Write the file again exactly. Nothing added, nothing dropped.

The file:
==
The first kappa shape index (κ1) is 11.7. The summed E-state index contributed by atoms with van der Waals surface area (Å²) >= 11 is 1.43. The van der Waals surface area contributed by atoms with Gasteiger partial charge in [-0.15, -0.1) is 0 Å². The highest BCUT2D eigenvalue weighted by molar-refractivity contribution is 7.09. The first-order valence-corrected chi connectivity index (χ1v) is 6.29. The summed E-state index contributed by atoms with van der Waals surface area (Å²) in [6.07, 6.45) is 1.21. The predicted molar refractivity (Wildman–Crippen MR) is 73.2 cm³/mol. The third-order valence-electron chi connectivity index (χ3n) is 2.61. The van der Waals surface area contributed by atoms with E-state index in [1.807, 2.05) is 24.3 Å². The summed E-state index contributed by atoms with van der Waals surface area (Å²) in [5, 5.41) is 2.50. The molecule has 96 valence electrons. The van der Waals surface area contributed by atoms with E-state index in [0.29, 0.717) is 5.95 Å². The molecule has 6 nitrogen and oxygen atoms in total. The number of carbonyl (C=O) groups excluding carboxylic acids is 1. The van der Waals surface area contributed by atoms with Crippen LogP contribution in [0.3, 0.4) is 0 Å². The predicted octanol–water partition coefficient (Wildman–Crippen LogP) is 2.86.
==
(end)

The first kappa shape index (κ1) is 11.7. The summed E-state index contributed by atoms with van der Waals surface area (Å²) >= 11 is 1.43. The van der Waals surface area contributed by atoms with Gasteiger partial charge in [-0.15, -0.1) is 0 Å². The highest BCUT2D eigenvalue weighted by molar-refractivity contribution is 7.09. The first-order valence-corrected chi connectivity index (χ1v) is 6.29. The summed E-state index contributed by atoms with van der Waals surface area (Å²) in [6.07, 6.45) is 1.21. The predicted molar refractivity (Wildman–Crippen MR) is 73.2 cm³/mol. The third-order valence-electron chi connectivity index (χ3n) is 2.61. The van der Waals surface area contributed by atoms with E-state index in [1.807, 2.05) is 24.3 Å². The summed E-state index contributed by atoms with van der Waals surface area (Å²) in [5, 5.41) is 2.50. The molecule has 96 valence electrons. The van der Waals surface area contributed by atoms with E-state index in [0.29, 0.717) is 5.95 Å². The molecule has 6 nitrogen and oxygen atoms in total. The number of carbonyl (C=O) groups excluding carboxylic acids is 1. The van der Waals surface area contributed by atoms with Crippen LogP contribution in [0.3, 0.4) is 0 Å². The predicted octanol–water partition coefficient (Wildman–Crippen LogP) is 2.86.